Spring restlessness: Pio spotlights favorite places for spring recharge

Kate Robinette

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For many Whitman students, the onset of warm sunny days brings some impatience with familiar haunts and with confining, formerly cozy work spaces. Productivity decreases, irritability increases and students feel that unless they get out and enjoy the sun, their semesters will not end admirably.

Aside from tossing frisbees on Ankeny, some students spend sunny spring days barbecuing at the Glover Alston Center and digging in the Organic Garden. Photo Credit: Ethan Parrish

Taking to campus to find new spring renewal, The Pioneer has compiled the top-six spring hangout spots on campus to fit students’ top-five needs: places for recreation and for relaxation, places to study, places to be social and places to be alone.

“Here we are studying about these philosophers and writers who are all about finding unity with nature and talking about the cyclicality of life and spring as a rebirth and all that, and here I am holed up in my room writing my thesis,”   said senior Navdeep Aujla. “So I like to go do class reading on Ankeny, even if it can be a little distracting when a Frisbee comes flying past my head.”

Ankeny is really more like two- or three-in-one for hangout spots. Students enjoy the expanse for sports and more informal catch and Frisbee in smaller groups as well. The volleyball net between Ankeny and the science building is packed afternoons and weekends, as reported by students studying in Penrose Library’s “fishbowl.”

The perimeters of Ankeny on benches and under trees is where students sit, lie, chat or sleep, do homework, take advantage of the Wi-fi, make phone calls and have Skype dates.

“From the middle of Ankeny you can slightly hear both [the top-40 tennis courts’ music and Jewett Hall corner’s indie music] this year, but they don’t really clash, they more just add to the college-campus-in-spring feel,” said senior Elle de la Cruz.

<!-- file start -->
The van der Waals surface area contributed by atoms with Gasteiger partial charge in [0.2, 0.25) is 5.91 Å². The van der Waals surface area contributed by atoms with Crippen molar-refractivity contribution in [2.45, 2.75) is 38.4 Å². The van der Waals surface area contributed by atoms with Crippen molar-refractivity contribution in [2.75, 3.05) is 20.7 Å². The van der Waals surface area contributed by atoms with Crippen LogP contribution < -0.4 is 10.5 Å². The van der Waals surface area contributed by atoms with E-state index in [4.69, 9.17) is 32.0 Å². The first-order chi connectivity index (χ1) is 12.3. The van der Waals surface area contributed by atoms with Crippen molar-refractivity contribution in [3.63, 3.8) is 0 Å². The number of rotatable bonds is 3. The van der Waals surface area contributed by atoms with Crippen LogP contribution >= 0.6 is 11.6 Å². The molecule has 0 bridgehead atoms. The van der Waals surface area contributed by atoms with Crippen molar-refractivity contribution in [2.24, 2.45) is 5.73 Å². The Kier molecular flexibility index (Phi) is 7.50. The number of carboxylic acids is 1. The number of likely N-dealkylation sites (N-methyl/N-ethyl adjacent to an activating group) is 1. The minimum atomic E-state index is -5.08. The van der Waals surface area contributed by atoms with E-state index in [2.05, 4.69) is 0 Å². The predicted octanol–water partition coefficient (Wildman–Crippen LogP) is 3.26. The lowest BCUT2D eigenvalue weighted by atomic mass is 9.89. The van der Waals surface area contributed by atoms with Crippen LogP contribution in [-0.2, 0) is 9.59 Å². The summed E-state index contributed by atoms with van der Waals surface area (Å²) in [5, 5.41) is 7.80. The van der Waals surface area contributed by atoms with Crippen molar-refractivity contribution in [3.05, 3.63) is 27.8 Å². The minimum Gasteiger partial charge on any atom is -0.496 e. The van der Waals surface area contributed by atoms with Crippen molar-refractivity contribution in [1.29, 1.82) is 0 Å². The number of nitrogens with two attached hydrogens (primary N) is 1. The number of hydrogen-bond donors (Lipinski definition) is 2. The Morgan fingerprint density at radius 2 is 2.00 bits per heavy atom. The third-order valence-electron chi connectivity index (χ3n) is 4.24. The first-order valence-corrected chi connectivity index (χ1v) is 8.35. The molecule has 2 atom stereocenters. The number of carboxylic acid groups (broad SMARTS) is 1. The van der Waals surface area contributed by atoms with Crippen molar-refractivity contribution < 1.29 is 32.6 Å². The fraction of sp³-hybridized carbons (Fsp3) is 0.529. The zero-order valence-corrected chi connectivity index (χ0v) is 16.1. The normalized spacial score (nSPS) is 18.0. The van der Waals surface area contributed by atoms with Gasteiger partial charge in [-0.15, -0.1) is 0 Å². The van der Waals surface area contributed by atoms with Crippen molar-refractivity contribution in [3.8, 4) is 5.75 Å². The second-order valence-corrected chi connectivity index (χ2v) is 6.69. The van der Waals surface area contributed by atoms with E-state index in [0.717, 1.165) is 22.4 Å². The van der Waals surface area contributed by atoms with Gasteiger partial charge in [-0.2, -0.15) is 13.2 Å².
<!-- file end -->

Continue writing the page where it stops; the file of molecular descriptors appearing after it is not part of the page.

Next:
Photo Credit: Ethan Parrish

Next comes the water areas around Lakum Dukum, Narnia and the Amphitheater which draw students looking for a quiet, beautiful place to appreciate nature’s response to the coming of summer. Students sit and write or paint, often alone, in these areas.

“The more colors the better, Whitman’s campus is gorgeous, they do such an awesome job with grounds-keeping and especially in the spring I really love to spend time out there, when visitors come too I always take them for walks along the creek bed that runs by Prentiss,” said senior Laura Quennoz.

And for spring’s rainy days or when free hangout time is not an option, even the library seems to be a favorite for students. Full of big windows and quiet corners looking out onto campus or at the tops of blossoming trees, Penrose draws students bored with other study spots.

“If there aren’t too many negative associations,” said Aujla. “It can be refreshing to find a window seat somewhere new in the library to make working a little more enjoyable.”

For students who have been there, done that with Ankeny and other central campus areas, there is appeal to the further reaches and lesser-known hangouts of Whitman’s campus.

The Glover Alston Center’s hominess is a refreshing change from the academic-feeling areas of campus. Its backyard, with lawn area, trees, the creek and even a large barbecue grill and cement pad, draws groups for get-togethers who don’t have kitchens or outdoor space in dorms or their off-campus apartments.

The least known while still highly-rated spring hangout spot on campus is the Organic Garden. Students who want to actually be helping out, doing physical labor to balance their mental exertion, growing food or just getting fingernails in the dirt in their recharge time are drawn by the open garden and potluck events there. Some students even just like to take walks and sit under the gazebo.

The last place students seem drawn to for its energizing effect is the roof. While The Pioneer does not condone breaking into any campus rooftops, many students find that the roofs of their off-campus houses are warm, fresh places to soak up some spring rays and breezes.

Photo Credit: Kendra Klag

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